Read the The Tuesday Count. New edition available now!

Mississippi gubernatorial election, 2011

From Ballotpedia
Jump to: navigation, search
Main article: State executive official elections, 2011

The Mississippi gubernatorial election of 2011 was held on Tuesday, November 8, 2011, following a primary held on August 2, 2011. Republican Phil Bryant, the state's current lieutenant governor, defeated Democrat Hattiesburg mayor Johnny DuPree.

Term limits prevented the state's current Governor, Haley Barbour, from running for a third term, and there was a large field of candidates jockeying for his seat. Both Republicans and Democrats had multiple candidates enter the primary elections, two candidates claiming to represent the Reform Party sought a spot on the ballot, and one independent candidate qualified for the general election.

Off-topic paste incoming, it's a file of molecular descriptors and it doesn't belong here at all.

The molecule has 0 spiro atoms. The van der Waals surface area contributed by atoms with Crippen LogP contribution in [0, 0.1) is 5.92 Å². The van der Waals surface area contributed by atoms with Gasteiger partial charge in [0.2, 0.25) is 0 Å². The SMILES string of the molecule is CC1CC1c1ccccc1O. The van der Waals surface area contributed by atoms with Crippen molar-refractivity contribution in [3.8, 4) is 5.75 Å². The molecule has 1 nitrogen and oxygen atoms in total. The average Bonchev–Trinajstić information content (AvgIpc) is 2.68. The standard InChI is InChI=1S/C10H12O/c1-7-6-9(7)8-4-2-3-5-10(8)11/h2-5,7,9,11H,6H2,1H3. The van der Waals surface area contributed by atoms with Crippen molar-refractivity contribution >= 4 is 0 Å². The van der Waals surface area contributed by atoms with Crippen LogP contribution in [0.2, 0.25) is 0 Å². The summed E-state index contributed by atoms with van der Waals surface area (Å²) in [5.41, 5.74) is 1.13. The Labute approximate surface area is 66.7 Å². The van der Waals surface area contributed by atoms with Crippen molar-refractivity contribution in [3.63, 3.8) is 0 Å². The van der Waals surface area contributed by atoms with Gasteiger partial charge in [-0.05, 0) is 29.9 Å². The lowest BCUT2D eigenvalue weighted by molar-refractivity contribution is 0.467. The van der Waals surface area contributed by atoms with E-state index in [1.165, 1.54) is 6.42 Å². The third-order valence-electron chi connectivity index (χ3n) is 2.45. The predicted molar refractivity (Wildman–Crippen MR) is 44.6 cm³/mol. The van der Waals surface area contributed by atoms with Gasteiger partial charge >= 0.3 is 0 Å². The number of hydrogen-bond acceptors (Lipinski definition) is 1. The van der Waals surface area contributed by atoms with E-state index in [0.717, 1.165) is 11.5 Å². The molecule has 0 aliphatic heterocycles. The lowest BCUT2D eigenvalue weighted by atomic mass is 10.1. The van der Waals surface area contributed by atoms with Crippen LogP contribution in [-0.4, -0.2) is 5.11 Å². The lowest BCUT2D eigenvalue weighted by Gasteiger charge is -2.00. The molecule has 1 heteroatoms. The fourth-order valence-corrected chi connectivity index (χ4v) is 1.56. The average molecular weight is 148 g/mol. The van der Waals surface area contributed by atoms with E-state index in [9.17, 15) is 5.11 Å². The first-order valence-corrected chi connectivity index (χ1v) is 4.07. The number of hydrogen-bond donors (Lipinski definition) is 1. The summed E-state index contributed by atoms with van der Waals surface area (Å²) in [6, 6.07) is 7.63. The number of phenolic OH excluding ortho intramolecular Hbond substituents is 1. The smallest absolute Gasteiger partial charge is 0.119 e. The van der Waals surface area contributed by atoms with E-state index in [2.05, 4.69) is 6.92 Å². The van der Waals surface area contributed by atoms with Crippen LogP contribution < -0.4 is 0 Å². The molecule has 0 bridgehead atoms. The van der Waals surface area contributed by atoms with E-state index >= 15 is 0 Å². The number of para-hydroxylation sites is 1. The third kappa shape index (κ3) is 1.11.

In early September 2011, though, all three third-party candidates were removed from the ballot. Independent candidate William D. Oatis withdrew from the race citing a lack of money to support his campaign, and the Mississippi State Board of Election Commissioners removed both Reform Party hopefuls, Bobby Kearan and Shawn O'Hara, from the ballot. Despite an announcement on the Reform Party National Committee's website that Kearan was their official candidate[1], the Mississippi State Board of Elections granted formal recognition to the O'Hara campaign. But O'Hara was also running for Mississippi Treasurer, and Mississippi Secretary of State Delbert Hosemann removed him from the gubernatorial race, citing a Mississippi law that stipulates candidates who file for multiple offices can only run in the race for which they filed most recently.[2]

[edit]

2011
State Executive Official Elections